The Sacré-Cœur Basilica, a Roman Catholic basilica, is a popular landmark in Paris, France, dedicated to the Sacred Heart of Jesus. The basilica is located at the summit of the butte Montmartre, the highest point in the city
Sacré-Cœur is built of travertine stone quarried in Château-Landon (Seine-et-Marne), France. This stone constantly exudes calcite, which ensures that the basilica remains white even with weathering and pollution.
The basilica houses a mosaic in the apse, entitled Christ in Majesty that is among the largest in the world and the entire complex includes a garden for meditation, with a fountain. The top of the dome is open to tourists and affords a spectacular panoramic view of the city of Paris, which is mostly to the south of the basilica.
Musée du Louvre
The Musée du Louvre is the largest national museum of France, the most visited museum in the world, and an historic monument. It is a central landmark of Paris, located on the Right Bank of the Seine in the 1st arrondissement (neighbourhood). Nearly 35,000 objects from the 6th century BC to the 19th century are exhibited over an area of 60,600 square metres (652,300 square feet).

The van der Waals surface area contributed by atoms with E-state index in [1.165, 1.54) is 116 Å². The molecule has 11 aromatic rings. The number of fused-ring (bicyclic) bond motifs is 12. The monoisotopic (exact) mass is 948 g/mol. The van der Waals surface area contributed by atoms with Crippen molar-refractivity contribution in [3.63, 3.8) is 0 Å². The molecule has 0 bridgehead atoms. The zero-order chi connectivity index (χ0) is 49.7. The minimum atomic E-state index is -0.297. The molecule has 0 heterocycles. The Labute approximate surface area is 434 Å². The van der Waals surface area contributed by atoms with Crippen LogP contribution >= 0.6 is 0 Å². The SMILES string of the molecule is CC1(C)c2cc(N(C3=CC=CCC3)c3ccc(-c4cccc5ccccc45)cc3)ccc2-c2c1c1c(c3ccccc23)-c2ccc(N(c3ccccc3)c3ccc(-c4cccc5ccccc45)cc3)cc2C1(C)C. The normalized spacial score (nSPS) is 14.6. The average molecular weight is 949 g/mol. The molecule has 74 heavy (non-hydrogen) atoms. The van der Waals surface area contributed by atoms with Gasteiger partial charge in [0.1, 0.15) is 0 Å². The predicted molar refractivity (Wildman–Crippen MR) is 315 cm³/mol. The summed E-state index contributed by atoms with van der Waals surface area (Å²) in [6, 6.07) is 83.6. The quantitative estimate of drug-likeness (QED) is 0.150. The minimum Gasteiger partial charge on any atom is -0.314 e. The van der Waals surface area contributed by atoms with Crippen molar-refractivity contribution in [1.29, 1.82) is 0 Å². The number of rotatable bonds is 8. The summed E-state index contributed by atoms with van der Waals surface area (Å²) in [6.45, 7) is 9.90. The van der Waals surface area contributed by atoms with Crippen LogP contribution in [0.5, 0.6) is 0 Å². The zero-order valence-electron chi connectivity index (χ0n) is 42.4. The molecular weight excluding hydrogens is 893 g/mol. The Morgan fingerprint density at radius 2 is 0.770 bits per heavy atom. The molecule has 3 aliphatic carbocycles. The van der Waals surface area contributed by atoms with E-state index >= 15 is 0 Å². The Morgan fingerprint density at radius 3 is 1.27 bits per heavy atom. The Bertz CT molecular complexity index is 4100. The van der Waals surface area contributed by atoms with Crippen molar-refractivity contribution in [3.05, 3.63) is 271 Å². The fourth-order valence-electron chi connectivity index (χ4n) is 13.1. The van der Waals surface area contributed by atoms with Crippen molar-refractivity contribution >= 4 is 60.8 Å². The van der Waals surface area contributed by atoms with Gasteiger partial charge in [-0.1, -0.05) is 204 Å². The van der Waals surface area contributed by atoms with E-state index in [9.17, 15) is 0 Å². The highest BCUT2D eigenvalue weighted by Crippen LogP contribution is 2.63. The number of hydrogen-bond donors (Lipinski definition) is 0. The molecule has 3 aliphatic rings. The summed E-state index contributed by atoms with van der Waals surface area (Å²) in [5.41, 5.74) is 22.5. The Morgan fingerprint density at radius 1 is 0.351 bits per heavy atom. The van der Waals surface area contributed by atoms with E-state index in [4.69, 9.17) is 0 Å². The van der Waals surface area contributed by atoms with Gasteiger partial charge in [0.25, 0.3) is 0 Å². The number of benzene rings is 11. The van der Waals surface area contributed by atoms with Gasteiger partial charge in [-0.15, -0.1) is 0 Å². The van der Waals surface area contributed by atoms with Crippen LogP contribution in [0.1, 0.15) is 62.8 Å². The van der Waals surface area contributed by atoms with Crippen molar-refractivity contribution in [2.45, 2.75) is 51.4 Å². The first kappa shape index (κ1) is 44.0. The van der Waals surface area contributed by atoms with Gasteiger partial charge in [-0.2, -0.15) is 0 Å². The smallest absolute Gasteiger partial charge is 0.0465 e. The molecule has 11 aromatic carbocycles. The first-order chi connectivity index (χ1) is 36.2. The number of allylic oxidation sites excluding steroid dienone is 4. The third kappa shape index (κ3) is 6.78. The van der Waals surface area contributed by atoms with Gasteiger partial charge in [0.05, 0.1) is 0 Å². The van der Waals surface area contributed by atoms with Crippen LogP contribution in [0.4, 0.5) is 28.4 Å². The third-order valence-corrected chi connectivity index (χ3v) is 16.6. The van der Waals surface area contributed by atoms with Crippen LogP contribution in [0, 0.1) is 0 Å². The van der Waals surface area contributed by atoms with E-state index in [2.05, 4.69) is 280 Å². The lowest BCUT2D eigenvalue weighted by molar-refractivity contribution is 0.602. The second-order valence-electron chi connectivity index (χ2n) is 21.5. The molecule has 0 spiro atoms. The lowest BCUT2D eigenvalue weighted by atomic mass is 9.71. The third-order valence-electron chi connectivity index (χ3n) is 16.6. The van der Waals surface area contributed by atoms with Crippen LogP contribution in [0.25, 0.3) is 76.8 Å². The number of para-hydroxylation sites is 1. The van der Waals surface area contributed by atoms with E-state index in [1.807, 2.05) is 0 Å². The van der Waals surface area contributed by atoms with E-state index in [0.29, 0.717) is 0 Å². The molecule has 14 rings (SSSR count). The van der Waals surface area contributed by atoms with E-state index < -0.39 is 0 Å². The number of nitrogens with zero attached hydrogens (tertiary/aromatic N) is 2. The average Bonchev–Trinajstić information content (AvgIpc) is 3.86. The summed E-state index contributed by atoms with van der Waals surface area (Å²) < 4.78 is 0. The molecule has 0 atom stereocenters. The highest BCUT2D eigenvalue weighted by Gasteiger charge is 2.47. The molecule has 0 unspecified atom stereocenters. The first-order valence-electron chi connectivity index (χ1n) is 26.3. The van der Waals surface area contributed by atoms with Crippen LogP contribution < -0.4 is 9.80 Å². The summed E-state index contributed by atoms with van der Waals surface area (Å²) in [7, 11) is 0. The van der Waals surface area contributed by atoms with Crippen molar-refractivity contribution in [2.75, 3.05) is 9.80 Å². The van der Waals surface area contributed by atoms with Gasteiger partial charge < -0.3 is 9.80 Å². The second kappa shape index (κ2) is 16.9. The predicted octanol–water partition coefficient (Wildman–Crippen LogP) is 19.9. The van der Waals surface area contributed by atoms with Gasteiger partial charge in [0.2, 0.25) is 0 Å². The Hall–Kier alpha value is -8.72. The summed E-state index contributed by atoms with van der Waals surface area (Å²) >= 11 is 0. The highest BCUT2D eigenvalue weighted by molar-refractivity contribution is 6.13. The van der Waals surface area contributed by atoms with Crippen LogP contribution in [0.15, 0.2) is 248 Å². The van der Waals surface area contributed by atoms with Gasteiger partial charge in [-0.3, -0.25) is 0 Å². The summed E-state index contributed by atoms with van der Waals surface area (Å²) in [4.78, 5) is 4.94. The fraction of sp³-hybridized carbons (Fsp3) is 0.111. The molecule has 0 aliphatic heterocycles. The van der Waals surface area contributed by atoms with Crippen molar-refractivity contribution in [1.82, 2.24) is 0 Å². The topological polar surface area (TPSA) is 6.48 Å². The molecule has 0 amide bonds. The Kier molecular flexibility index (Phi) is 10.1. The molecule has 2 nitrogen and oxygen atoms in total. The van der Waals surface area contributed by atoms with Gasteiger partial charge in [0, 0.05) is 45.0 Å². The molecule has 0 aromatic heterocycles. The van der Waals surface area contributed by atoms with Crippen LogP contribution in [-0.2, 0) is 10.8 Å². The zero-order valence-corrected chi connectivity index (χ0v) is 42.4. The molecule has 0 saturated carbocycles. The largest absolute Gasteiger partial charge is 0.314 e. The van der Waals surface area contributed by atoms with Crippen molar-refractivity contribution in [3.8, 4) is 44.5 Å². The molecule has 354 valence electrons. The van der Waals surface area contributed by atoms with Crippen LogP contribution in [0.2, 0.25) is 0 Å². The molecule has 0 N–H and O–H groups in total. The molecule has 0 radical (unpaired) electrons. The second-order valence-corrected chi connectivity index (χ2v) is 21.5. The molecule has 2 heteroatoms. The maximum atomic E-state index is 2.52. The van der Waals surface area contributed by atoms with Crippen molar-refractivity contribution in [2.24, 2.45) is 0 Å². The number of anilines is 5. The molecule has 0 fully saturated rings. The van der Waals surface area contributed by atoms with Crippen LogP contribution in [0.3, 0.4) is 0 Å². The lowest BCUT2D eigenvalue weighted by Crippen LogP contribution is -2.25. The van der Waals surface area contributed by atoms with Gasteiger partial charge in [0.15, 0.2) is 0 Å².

The Louvre Palace is an almost rectangular structure, composed of the square Cour Carrée and two wings which wrap the Cour Napoléon to the north and south. In the heart of the complex is the Louvre Pyramid, above the visitor's center. The museum is divided into three wings: the Sully Wing to the east, which contains the Cour Carrée and the oldest parts of the Louvre; the Richelieu Wing to the north; and the Denon Wing, which borders the Seine to the south.
Notre Dame de Paris
Notre Dame de Paris was one of the first Gothic cathedrals, and its construction spanned the Gothic period. The cathedral is located on the eastern half of the Île de la Cité in the fourth arrondissement of Paris.
The name Notre Dame means "Our Lady" in French, and is frequently used in the names of Catholic church buildings in Francophone countries.
Take a trip up tower to see up close the gargoyles and chimera built by Viollet-le-Duc in the 19th century and the 17th century Emmanuel Bell, then visit the crypt under the square in front of the cathedral which is one of the largest archaeological crypts in all of Europe.
Access to the cathedral is open and free of charge every day of the year, during the opening hours.
Palace of Versailles